chisel 3/4
tape measure (have this)
clamp x many ( have been shopping and now have 40 of these)
stanly number 4 plane ( will see what dad has)
hand saw

that should do the trick. Might start looking on ebay for a plane.
Many thanks everyone for your input.
Goes without saying I will post progress pics.

27th June 2008, 11:23 AM
The random orbit sander has a round pad and cuts faster and leaves less scratches than a square orbital sander. The Bosch PEX is a good cheap one.

You can get away with a stanley #4 and no other plane at all but if you can pick up a cheap "block plane" it can be quite convenient for one handed operation.

Possibly you could pick up a box of GMC powertools from Bunnings or one of the big chains that includes a jigsaw and a random orbit sander (and four other power tools for much the same price as buying a better brand single tool.

The GMC are quite reasonable quality and if one tool dies during the warranty period they replace the lot. So keep the receipt in a safe place!


27th June 2008, 11:37 AM
I disagree with hongkongphoie,

You can never have enough clamps

this is what woodworkers say and is taken to be true by virtue of repetition and that everyone nods and agrees with each other.

But I'd stick by the statement that you only really need a half dozen clamps of the screw kind and they can be quite cheap. The other type that is useful to collect are spring clamps - make sure they have a good spring - it should be a bit of effort to open the clamp um completely with one hand. These are cheap too.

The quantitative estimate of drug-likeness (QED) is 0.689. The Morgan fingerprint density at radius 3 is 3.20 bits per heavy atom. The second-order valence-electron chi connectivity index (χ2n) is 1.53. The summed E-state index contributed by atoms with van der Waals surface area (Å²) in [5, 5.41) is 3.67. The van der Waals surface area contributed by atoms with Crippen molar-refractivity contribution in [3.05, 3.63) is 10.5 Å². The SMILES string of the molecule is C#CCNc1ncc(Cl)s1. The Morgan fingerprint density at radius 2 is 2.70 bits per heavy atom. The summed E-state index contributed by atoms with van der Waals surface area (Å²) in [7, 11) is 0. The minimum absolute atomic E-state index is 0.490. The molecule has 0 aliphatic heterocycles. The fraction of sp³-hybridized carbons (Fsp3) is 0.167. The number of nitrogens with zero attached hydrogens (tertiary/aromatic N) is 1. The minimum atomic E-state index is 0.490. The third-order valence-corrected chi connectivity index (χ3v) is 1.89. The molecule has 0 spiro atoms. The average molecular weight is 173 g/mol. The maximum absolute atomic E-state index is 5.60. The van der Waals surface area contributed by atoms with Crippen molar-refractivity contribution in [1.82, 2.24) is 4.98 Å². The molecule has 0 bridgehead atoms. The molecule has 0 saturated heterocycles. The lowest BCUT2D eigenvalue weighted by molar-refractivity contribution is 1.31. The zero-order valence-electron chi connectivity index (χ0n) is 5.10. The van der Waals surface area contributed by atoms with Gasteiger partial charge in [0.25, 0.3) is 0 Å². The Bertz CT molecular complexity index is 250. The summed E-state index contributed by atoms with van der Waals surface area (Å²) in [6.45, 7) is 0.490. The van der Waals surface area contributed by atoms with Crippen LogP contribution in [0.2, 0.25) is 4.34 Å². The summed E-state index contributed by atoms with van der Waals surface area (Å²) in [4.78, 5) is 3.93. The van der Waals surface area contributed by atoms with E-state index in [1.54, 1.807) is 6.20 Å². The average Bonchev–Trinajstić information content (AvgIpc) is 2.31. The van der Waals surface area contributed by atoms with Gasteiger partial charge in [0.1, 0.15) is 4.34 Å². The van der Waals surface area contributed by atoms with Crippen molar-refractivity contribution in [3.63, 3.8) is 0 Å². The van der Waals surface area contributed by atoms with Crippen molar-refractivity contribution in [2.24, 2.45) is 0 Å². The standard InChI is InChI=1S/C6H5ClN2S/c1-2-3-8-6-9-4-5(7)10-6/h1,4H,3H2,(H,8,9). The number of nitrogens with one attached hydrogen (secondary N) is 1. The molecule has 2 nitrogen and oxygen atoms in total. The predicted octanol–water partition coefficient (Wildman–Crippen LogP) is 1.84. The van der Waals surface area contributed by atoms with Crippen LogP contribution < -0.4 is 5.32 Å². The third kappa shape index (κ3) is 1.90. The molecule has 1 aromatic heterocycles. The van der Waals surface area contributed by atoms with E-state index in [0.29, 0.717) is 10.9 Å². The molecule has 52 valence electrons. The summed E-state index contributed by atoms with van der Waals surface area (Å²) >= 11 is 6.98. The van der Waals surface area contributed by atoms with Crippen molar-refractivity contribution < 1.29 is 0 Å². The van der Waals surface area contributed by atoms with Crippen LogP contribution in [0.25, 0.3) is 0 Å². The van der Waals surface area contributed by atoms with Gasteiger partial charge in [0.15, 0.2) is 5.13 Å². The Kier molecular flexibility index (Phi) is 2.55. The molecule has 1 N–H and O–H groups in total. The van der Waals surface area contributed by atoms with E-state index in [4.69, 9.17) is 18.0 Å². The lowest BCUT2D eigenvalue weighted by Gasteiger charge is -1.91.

Maybe 3 screw clamps together with six good spring clamps would come to the same money and would be enough too.

So where I agree with HKPhoie is that if you have some more clamps it makes things a bit more convenient but you don't need to have the feeling that you need lots.

But please don't start to think that you need lots! Part of gluing jobs is to plan well. If you plan well you will only need a few clamps. More clamps can increase the convenience and mean that you can get away with half hearted planning - but half hearted planning is very risky (not suggesting anything about HKP here). My plans do suggest in different places that you do some of the assembly without glue to make sure that you can hold everything in place with what you have - this is so you don't get into problems where you suddenly need more clamps than you have - then when you have it all sussed out you can take it apart, add the glue and reassemble in the same screw holes that you used for the dry run.

The cordless drill and the drywall/plasterboard screws serve the function of clamps almost completely. With things like mast gluing where you don't want to use screws I use two clamps. Starting from one end I put them about 400 mm apart.

Then wind several layers of the brown plastic packaging tape around the mast close to the bottom clamp pulling it really tight - probably need to go around about 3 times.

Then you can move the bottom clamp above the top clamp and wrap tape around the mast near the other clamp.

10 minutes later the whole thing is clamped up securely but you have only used two clamps. If you have 6 clamps - well - it will be VERY easy.

Best wishes

27th June 2008, 03:36 PM
I disagree with hongkongphoie, this is what woodworkers say and is taken to be true by virtue of repetition and that everyone nods and agrees with each other.

I agree with Mik entirely. I have enough clamps! ;)